Lloyd Doggett

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Lloyd Doggett
Lloyd Doggett, Official Portrait, c112th Congress.jpg
Member of the U.S. House of Representatives
from Texas's 35th district
Incumbent
Assumed office
January 3, 2013
Preceded by District created
Member of the U.S. House of Representatives
from Texas's 25th district
In office
January 3, 2005 – January 3, 2013
Preceded by Chris Bell
Succeeded by Roger Williams
Member of the U.S. House of Representatives
from Texas's 10th district
In office
January 3, 1995 – January 3, 2005
Preceded by J. J. Pickle
Succeeded by Michael McCaul
Texas Supreme Court Justice
In office
1989–1994
Preceded by Ted Robertson
Succeeded by Priscilla Owen
Member of the Texas Senate
from the 14th district
In office
1973–1985
Preceded by Charles F. Herring
Succeeded by Gonzalo Barrientos
Personal details
Born (1946-10-06) October 6, 1946 (age 68)
Austin, Texas
Political party Democratic
Spouse(s) Libby Doggett
Residence Austin, Texas
Alma mater University of Texas
Occupation Attorney
Religion Methodist

Lloyd Alton Doggett II (born October 6, 1946) is a U.S. Representative from Texas. A member of the Democratic Party, he has represented a district based in the state capital, Austin, since 1995, currently numbered as the 35th district.

Early life, education and career[edit]

Born in Austin, Doggett received both a Bachelor's degree in business and a Juris Doctor degree from the University of Texas at Austin, where he served as student body president his senior year. While attending the University of Texas at Austin, he also joined Lambda Chi Alpha Fraternity.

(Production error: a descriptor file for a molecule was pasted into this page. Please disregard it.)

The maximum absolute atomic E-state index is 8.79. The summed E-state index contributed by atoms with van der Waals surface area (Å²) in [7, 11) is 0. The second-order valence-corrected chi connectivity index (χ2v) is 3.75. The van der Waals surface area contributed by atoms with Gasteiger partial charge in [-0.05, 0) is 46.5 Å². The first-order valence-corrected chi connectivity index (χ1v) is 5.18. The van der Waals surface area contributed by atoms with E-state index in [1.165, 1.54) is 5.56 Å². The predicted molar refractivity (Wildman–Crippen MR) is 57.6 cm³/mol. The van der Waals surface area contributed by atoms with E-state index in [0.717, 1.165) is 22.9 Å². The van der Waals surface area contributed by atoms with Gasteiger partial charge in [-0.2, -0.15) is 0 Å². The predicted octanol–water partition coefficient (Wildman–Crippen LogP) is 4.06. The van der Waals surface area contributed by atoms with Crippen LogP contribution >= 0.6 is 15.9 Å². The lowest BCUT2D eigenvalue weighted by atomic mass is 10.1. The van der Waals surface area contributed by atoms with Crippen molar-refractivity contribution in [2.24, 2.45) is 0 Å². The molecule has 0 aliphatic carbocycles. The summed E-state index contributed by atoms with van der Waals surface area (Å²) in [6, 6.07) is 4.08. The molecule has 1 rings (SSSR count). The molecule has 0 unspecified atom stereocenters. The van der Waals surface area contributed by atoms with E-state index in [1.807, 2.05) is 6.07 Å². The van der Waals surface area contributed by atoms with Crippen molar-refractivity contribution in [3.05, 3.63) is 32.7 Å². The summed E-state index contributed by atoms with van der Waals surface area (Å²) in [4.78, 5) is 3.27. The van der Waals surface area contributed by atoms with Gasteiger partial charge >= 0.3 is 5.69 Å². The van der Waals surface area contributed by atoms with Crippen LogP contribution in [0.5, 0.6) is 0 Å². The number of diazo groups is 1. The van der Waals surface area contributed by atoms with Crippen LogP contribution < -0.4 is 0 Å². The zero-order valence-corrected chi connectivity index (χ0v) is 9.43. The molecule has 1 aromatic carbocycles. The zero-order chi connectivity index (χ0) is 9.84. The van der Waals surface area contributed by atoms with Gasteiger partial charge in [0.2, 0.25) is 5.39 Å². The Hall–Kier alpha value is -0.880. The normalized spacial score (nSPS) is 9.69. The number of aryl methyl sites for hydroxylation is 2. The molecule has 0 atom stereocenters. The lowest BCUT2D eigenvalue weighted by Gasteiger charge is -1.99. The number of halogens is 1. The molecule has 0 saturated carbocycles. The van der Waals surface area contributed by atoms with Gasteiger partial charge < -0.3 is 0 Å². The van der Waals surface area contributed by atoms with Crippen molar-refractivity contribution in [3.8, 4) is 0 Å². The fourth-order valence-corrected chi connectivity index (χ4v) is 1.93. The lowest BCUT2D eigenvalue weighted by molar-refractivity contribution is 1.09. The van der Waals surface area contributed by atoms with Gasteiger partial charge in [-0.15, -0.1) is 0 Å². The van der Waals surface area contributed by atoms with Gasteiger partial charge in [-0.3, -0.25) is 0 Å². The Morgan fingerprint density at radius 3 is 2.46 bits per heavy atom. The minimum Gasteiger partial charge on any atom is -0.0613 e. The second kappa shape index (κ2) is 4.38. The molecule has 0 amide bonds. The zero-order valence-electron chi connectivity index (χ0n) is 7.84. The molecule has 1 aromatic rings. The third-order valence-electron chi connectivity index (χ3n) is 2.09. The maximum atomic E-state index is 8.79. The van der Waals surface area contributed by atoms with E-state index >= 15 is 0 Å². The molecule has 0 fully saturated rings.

Texas government[edit]

His electoral career began in 1973, when he was elected to the Texas State Senate, serving until 1985. He authored the bill creating the Texas Commission on Human Rights, as well as a law outlawing "cop killer" bullets and a "sunset law" requiring periodic review of government agencies. He first gained notoriety in 1979, as a member of the "Killer Bees" — a group of 12 Democratic state senators who opposed a plan to move the state's presidential primary to March 11. The intent was to give former governor John Connally a leg up on the 1980 Republican nomination. The Killer Bees wanted a closed primary. When this proposal was rejected, they walked out of the chamber and left the Senate two members short of a quorum. The bill was withdrawn five days later.